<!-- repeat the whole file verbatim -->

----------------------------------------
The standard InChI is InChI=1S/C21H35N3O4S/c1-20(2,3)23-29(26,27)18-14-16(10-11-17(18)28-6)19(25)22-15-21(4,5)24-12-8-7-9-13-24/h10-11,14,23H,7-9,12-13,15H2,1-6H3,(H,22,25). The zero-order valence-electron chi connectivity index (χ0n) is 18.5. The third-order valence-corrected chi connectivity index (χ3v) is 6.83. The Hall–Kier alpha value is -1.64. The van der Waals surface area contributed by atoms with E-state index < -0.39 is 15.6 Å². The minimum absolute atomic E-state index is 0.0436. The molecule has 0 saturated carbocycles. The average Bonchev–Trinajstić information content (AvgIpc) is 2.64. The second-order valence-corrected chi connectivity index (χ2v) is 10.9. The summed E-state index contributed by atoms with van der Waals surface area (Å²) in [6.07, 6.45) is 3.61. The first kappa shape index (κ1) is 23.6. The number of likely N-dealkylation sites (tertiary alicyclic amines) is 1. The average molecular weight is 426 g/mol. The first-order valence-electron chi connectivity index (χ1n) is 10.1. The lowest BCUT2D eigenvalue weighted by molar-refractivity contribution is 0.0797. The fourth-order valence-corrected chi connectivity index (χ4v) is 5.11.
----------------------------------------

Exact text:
The standard InChI is InChI=1S/C21H35N3O4S/c1-20(2,3)23-29(26,27)18-14-16(10-11-17(18)28-6)19(25)22-15-21(4,5)24-12-8-7-9-13-24/h10-11,14,23H,7-9,12-13,15H2,1-6H3,(H,22,25). The zero-order valence-electron chi connectivity index (χ0n) is 18.5. The third-order valence-corrected chi connectivity index (χ3v) is 6.83. The Hall–Kier alpha value is -1.64. The van der Waals surface area contributed by atoms with E-state index < -0.39 is 15.6 Å². The minimum absolute atomic E-state index is 0.0436. The molecule has 0 saturated carbocycles. The average Bonchev–Trinajstić information content (AvgIpc) is 2.64. The second-order valence-corrected chi connectivity index (χ2v) is 10.9. The summed E-state index contributed by atoms with van der Waals surface area (Å²) in [6.07, 6.45) is 3.61. The first kappa shape index (κ1) is 23.6. The number of likely N-dealkylation sites (tertiary alicyclic amines) is 1. The average molecular weight is 426 g/mol. The first-order valence-electron chi connectivity index (χ1n) is 10.1. The lowest BCUT2D eigenvalue weighted by molar-refractivity contribution is 0.0797. The fourth-order valence-corrected chi connectivity index (χ4v) is 5.11.